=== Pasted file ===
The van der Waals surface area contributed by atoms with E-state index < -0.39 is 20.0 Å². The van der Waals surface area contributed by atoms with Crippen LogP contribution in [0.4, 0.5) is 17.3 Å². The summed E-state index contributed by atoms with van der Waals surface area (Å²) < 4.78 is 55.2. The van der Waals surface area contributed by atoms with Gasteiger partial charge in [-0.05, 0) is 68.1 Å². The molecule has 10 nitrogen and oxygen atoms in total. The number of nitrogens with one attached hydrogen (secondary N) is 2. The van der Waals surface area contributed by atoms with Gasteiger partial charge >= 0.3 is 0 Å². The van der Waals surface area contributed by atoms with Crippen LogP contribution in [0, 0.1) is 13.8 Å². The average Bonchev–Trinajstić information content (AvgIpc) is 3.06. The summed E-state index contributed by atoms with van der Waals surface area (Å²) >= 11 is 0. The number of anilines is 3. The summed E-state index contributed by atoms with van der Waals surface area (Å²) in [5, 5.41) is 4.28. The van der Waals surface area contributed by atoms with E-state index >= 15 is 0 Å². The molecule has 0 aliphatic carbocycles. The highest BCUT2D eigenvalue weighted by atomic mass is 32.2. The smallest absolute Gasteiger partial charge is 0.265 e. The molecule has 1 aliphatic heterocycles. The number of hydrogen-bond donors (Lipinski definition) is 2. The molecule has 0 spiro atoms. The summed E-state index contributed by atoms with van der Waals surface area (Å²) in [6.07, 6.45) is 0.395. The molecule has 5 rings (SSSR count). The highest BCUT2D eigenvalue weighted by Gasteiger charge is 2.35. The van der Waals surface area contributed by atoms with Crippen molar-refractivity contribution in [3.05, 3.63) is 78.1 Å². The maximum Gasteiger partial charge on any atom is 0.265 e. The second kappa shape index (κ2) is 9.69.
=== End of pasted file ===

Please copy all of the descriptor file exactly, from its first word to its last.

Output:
The van der Waals surface area contributed by atoms with E-state index < -0.39 is 20.0 Å². The van der Waals surface area contributed by atoms with Crippen LogP contribution in [0.4, 0.5) is 17.3 Å². The summed E-state index contributed by atoms with van der Waals surface area (Å²) < 4.78 is 55.2. The van der Waals surface area contributed by atoms with Gasteiger partial charge in [-0.05, 0) is 68.1 Å². The molecule has 10 nitrogen and oxygen atoms in total. The number of nitrogens with one attached hydrogen (secondary N) is 2. The van der Waals surface area contributed by atoms with Gasteiger partial charge >= 0.3 is 0 Å². The van der Waals surface area contributed by atoms with Crippen LogP contribution in [0, 0.1) is 13.8 Å². The average Bonchev–Trinajstić information content (AvgIpc) is 3.06. The summed E-state index contributed by atoms with van der Waals surface area (Å²) >= 11 is 0. The number of anilines is 3. The summed E-state index contributed by atoms with van der Waals surface area (Å²) in [5, 5.41) is 4.28. The van der Waals surface area contributed by atoms with E-state index >= 15 is 0 Å². The molecule has 0 aliphatic carbocycles. The highest BCUT2D eigenvalue weighted by atomic mass is 32.2. The smallest absolute Gasteiger partial charge is 0.265 e. The molecule has 1 aliphatic heterocycles. The number of hydrogen-bond donors (Lipinski definition) is 2. The molecule has 0 spiro atoms. The summed E-state index contributed by atoms with van der Waals surface area (Å²) in [6.07, 6.45) is 0.395. The molecule has 5 rings (SSSR count). The highest BCUT2D eigenvalue weighted by Gasteiger charge is 2.35. The van der Waals surface area contributed by atoms with Crippen molar-refractivity contribution in [3.05, 3.63) is 78.1 Å². The maximum Gasteiger partial charge on any atom is 0.265 e. The second kappa shape index (κ2) is 9.69.